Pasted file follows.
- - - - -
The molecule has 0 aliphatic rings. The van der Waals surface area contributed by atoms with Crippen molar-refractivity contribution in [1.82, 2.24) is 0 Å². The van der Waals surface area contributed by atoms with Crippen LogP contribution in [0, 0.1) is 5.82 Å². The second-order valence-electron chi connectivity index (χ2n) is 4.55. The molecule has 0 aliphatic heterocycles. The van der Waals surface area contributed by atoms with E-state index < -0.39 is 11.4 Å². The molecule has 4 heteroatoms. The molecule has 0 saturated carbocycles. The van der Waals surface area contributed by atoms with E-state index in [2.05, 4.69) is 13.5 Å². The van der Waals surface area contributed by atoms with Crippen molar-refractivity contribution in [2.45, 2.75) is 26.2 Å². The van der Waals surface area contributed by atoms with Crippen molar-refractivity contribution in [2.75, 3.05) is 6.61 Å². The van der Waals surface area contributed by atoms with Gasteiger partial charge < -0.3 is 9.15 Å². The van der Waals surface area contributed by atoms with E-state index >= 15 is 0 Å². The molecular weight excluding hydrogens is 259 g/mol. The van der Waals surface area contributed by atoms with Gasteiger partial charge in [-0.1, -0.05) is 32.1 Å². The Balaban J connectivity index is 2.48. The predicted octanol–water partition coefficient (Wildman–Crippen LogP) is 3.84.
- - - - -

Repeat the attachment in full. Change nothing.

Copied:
The molecule has 0 aliphatic rings. The van der Waals surface area contributed by atoms with Crippen molar-refractivity contribution in [1.82, 2.24) is 0 Å². The van der Waals surface area contributed by atoms with Crippen LogP contribution in [0, 0.1) is 5.82 Å². The second-order valence-electron chi connectivity index (χ2n) is 4.55. The molecule has 0 aliphatic heterocycles. The van der Waals surface area contributed by atoms with E-state index < -0.39 is 11.4 Å². The molecule has 4 heteroatoms. The molecule has 0 saturated carbocycles. The van der Waals surface area contributed by atoms with E-state index in [2.05, 4.69) is 13.5 Å². The van der Waals surface area contributed by atoms with Crippen molar-refractivity contribution in [2.45, 2.75) is 26.2 Å². The van der Waals surface area contributed by atoms with Crippen molar-refractivity contribution in [2.75, 3.05) is 6.61 Å². The van der Waals surface area contributed by atoms with Gasteiger partial charge < -0.3 is 9.15 Å². The van der Waals surface area contributed by atoms with E-state index >= 15 is 0 Å². The molecular weight excluding hydrogens is 259 g/mol. The van der Waals surface area contributed by atoms with Gasteiger partial charge in [-0.1, -0.05) is 32.1 Å². The Balaban J connectivity index is 2.48. The predicted octanol–water partition coefficient (Wildman–Crippen LogP) is 3.84.